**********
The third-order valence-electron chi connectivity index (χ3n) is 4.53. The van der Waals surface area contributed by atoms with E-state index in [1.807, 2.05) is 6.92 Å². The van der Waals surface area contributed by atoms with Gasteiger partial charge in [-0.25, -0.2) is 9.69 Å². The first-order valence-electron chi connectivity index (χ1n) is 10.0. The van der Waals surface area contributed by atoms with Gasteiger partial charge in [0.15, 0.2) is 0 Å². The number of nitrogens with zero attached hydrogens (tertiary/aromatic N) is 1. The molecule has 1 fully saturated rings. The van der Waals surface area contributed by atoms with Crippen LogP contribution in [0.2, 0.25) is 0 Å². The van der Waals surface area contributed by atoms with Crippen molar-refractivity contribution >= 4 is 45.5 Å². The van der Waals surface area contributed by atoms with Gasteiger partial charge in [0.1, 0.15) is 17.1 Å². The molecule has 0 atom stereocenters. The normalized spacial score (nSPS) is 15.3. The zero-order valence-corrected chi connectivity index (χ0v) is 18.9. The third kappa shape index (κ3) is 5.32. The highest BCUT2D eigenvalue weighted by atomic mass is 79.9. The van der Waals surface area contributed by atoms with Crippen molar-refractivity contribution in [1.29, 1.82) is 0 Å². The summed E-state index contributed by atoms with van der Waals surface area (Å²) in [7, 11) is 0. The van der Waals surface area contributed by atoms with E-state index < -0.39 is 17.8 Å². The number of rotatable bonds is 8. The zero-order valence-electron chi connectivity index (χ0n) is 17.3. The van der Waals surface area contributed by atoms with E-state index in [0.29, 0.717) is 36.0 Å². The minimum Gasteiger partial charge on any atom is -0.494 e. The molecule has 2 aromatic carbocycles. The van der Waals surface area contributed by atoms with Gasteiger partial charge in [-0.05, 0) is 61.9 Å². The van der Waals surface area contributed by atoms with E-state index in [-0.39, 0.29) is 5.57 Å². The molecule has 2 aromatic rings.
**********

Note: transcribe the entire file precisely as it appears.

The third-order valence-electron chi connectivity index (χ3n) is 4.53. The van der Waals surface area contributed by atoms with E-state index in [1.807, 2.05) is 6.92 Å². The van der Waals surface area contributed by atoms with Gasteiger partial charge in [-0.25, -0.2) is 9.69 Å². The first-order valence-electron chi connectivity index (χ1n) is 10.0. The van der Waals surface area contributed by atoms with Gasteiger partial charge in [0.15, 0.2) is 0 Å². The number of nitrogens with zero attached hydrogens (tertiary/aromatic N) is 1. The molecule has 1 fully saturated rings. The van der Waals surface area contributed by atoms with Crippen LogP contribution in [0.2, 0.25) is 0 Å². The van der Waals surface area contributed by atoms with Crippen molar-refractivity contribution >= 4 is 45.5 Å². The van der Waals surface area contributed by atoms with Gasteiger partial charge in [0.1, 0.15) is 17.1 Å². The molecule has 0 atom stereocenters. The normalized spacial score (nSPS) is 15.3. The zero-order valence-corrected chi connectivity index (χ0v) is 18.9. The third kappa shape index (κ3) is 5.32. The highest BCUT2D eigenvalue weighted by atomic mass is 79.9. The van der Waals surface area contributed by atoms with Crippen molar-refractivity contribution in [1.29, 1.82) is 0 Å². The summed E-state index contributed by atoms with van der Waals surface area (Å²) in [7, 11) is 0. The van der Waals surface area contributed by atoms with E-state index < -0.39 is 17.8 Å². The number of rotatable bonds is 8. The zero-order valence-electron chi connectivity index (χ0n) is 17.3. The van der Waals surface area contributed by atoms with E-state index in [0.29, 0.717) is 36.0 Å². The minimum Gasteiger partial charge on any atom is -0.494 e. The molecule has 2 aromatic carbocycles. The van der Waals surface area contributed by atoms with Gasteiger partial charge in [-0.05, 0) is 61.9 Å². The van der Waals surface area contributed by atoms with E-state index in [-0.39, 0.29) is 5.57 Å². The molecule has 2 aromatic rings.